The MAM Blog – A Bad Day for Likes


Alan Brown – Trainee Investment Manager

Facebook enjoyed years as the king of social media. A website that has grown from the dorm room of its creator Mark Zuckerberg to a multi-billion dollar Nasdaq listed company. To this day, the site can boast of around 2 billion daily active users; just under a quarter of the entire world’s population. In the UK alone, 66% of the population are active Facebook users. Given how successful Facebook has been in permeating so many facets of modern life, you could be forgiven for assuming the company would continue to excel. This isn’t quite the case. Recently, shares of Meta, the owner of Facebook, plummeted 26% on a single day of trading, erasing over $200 billion from Meta’s market capitalisation, in what was a record one day market cap loss for a US company. This fall came on the back of disappointing fourth-quarter results, announcing the first drop in daily active users in its 18 year history and slower revenue growth. This downgrade in earnings outlook took the market by surprise but was by no means unique to Facebook alone. A number of US technology companies came under pressure, as investors anticipated policy tightening by the U.S. Federal Reserve.

Facebook is a very widely held company by investors in the UK, whether directly through ownership of individual shares or indirectly through exposure in collective investment vehicles. It would be reasonable to assume that a large portion of UK investors have some form of exposure to the company. Such a fall in a share price can have a significant impact on a portfolio, particularly those with high concentration to a single company. Just ask Mark Zuckerberg, whose net worth is estimated to have fallen by around $29 billion following the recent events at Facebook. This is of course an extreme situation, where such a large holding in a single company is expected given the aforementioned position as Chief Executive Officer of the business. It does however offer a helpful reminder to investors of the importance of maintaining a well diversified portfolio.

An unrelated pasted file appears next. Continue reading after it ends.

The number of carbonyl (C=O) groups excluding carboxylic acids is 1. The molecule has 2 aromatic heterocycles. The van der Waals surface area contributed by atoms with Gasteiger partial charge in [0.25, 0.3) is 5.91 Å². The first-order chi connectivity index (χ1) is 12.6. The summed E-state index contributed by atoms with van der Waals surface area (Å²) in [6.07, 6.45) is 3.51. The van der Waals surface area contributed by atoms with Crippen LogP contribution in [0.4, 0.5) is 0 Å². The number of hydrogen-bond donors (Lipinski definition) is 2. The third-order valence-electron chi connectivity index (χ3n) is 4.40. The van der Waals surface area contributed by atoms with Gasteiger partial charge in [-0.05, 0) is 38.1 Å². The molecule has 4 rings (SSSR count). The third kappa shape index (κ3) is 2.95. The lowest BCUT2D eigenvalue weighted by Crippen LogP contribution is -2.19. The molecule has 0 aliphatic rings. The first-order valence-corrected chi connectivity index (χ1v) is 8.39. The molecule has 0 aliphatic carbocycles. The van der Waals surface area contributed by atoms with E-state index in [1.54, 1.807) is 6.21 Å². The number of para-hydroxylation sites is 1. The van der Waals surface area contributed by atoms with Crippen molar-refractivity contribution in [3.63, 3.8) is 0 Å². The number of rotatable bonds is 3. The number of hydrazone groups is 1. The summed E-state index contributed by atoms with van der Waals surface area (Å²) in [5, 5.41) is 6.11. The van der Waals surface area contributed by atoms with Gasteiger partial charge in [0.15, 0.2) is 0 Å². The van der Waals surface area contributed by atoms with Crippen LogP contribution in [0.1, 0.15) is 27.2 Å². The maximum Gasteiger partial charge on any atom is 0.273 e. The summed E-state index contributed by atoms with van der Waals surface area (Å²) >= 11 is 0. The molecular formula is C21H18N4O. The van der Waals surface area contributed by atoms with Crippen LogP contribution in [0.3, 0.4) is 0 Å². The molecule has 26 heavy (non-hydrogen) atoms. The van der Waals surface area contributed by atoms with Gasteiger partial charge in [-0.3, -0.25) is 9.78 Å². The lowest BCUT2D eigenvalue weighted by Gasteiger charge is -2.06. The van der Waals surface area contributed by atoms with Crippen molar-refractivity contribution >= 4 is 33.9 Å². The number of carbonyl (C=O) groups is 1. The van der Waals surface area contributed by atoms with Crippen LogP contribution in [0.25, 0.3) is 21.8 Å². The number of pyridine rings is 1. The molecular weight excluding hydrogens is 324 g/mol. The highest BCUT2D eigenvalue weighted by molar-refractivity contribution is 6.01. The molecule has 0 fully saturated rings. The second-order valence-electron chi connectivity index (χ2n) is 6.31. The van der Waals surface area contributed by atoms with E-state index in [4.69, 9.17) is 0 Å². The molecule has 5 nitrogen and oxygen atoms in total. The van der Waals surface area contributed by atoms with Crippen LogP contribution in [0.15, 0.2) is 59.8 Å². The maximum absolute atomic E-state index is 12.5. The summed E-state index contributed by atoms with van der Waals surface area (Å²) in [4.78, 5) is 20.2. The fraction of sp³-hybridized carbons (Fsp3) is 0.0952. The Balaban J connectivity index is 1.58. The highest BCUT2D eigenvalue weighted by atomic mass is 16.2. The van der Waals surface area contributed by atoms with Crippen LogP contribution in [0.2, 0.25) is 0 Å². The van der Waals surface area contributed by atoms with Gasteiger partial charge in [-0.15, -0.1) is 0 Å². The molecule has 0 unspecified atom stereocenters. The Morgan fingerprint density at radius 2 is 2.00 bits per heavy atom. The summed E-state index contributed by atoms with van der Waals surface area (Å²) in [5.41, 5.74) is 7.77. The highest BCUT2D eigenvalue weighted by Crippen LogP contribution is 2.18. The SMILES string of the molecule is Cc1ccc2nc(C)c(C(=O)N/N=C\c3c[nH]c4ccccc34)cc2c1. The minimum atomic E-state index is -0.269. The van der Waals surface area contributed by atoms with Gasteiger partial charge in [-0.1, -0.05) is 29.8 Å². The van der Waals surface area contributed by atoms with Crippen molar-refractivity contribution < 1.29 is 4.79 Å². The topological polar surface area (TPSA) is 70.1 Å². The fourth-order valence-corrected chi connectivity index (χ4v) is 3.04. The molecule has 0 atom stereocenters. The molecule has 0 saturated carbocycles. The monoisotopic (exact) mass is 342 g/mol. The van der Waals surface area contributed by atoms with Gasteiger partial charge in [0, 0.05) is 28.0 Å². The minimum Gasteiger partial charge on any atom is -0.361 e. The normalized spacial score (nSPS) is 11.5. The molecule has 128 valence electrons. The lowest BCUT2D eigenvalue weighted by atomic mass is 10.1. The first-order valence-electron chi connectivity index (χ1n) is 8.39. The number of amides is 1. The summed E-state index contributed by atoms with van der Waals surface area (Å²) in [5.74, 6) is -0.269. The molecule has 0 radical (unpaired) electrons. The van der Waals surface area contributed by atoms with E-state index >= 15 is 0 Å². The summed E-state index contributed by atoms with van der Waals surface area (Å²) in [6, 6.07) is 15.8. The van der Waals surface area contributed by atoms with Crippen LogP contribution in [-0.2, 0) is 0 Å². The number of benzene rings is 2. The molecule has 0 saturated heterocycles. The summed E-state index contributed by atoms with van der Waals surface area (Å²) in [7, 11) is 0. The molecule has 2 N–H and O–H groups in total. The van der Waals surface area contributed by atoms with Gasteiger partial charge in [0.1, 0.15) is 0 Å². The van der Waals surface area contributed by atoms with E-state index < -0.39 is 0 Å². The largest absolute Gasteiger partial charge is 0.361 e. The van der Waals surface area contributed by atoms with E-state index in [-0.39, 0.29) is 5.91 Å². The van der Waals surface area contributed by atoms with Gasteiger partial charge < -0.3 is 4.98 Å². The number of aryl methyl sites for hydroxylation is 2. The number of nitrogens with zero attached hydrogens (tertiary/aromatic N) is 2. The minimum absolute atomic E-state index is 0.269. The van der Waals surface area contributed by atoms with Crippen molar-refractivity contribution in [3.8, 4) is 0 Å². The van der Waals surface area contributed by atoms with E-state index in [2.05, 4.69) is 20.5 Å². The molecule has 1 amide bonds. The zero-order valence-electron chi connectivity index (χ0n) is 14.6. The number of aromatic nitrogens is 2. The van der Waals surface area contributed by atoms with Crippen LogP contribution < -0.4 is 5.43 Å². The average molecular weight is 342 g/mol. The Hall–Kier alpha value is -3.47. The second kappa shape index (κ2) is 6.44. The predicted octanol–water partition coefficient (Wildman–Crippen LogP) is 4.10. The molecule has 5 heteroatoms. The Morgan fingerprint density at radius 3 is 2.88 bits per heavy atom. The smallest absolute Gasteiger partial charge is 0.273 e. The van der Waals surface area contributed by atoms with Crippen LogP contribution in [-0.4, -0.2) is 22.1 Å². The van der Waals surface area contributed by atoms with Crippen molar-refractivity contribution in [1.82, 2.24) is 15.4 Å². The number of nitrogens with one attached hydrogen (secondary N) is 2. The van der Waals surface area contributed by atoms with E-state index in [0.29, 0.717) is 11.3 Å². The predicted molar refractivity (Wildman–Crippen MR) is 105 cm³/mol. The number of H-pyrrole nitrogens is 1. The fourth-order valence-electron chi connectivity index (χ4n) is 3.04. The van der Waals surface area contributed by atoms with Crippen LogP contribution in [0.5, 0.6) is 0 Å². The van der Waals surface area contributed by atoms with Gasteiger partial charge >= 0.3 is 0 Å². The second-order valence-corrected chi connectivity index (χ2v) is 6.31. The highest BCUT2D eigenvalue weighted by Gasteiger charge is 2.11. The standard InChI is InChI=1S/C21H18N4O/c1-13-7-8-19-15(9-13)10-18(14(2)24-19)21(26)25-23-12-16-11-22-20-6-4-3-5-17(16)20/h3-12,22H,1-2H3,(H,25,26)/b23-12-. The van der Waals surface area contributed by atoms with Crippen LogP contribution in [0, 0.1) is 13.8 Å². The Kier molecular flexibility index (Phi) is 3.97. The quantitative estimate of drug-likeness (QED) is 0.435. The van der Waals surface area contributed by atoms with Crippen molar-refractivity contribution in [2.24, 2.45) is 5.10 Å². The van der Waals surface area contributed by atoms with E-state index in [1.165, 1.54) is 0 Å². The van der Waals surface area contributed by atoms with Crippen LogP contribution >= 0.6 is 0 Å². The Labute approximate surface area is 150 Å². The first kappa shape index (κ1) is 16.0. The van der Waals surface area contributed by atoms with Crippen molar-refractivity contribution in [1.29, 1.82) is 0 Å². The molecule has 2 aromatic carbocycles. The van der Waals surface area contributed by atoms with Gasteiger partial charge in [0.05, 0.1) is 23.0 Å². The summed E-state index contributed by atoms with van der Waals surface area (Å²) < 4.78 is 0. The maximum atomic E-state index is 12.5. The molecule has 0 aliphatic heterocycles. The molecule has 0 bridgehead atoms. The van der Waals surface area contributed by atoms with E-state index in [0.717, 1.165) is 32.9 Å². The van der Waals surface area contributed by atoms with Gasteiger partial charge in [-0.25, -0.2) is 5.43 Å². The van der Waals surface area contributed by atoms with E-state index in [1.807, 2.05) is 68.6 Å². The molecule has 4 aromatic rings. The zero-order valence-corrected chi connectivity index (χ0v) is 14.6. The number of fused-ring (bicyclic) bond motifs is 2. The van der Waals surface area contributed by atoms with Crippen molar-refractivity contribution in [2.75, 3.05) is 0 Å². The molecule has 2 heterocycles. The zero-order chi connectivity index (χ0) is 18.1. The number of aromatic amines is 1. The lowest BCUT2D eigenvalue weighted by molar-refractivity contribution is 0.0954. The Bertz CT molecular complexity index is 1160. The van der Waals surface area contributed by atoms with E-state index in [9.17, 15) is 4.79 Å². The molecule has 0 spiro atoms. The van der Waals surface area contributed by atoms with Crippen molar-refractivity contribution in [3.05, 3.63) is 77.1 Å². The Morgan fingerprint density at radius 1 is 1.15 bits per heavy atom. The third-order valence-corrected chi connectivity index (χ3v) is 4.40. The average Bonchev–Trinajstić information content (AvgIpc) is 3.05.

Diversification is the risk management strategy that mixes a wide variety of investments within a portfolio. By including a mix of distinct asset types, investment vehicles and global investments, a portfolio can attempt to limit exposure to any single asset. The rationale behind this is that a portfolio constructed of a variety of different kinds of assets will, on average, produce higher long-term returns and lower the risk of any individual asset. Through diversification, investors can remove unsystematic risk, this being the risk associated with a single company or industry. By maintaining well diversified portfolios, investors can shield their wealth from significant losses as a result of poor performance by a single company. Of course, systemic risk cannot be diversified away, as global events will always spark major collapses in the wider economy or specific industry; think of the Financial Crisis and Covid-19 Pandemic. There is no such thing as entirely riskless returns. However, investors should always endeavour to hold well diversified portfolios that will offer a reasonable level of protection for their wealth.

The MAM Blog – Is the 60/40 Dead?


Lewis Roxburgh – Trainee Investment Manager

The 60/40 portfolio, a portfolio consisting of 60% in stocks and 40% in bonds, has been a central principle of investing for decades.  A mix in this way is claimed to lead to stock-market-like returns at a lower amount of risk.  Yet with the prospect of lasting inflation and higher interest rates, this raises big questions as to the future of bonds and their place in a diversified portfolio.  This has led me to investigate the past successes of the 60/40 portfolio and its viability as an allocation strategy for the future.

Figure 1: Real Return on £100 Invested from 1980-2021, using the MSCI Total Return Index (rebased) and UK 10 Yr Government Total Return Index (rebased).  Inflation-adjusted using UK CPI. Source: DataStream, Calculations

I modelled a 60/40 portfolio going back to 1980. The portfolio returned 7.22% annually (assuming a perfect world of no taxes or costs), consistent with its objective of achieving a number higher than bonds but slightly lower than stocks.  Over the last decade, the 60/40 portfolio actually outperformed an all-stock portfolio.

Modern Portfolio Theory, the investment equivalent of not putting all your eggs in one basket, tells us diversification is a great way to enhance the risk-reward trade-off.  However, bonds were especially successful over the period for two reasons:

  • Investors were rewarded for holding bonds as interest rates fell over the last 40 years (due to the inverse relationship between bond prices and yields).
  • Bonds acted as a reliable counterweight to stock market crashes, as interest-rate cuts were associated with times of recession.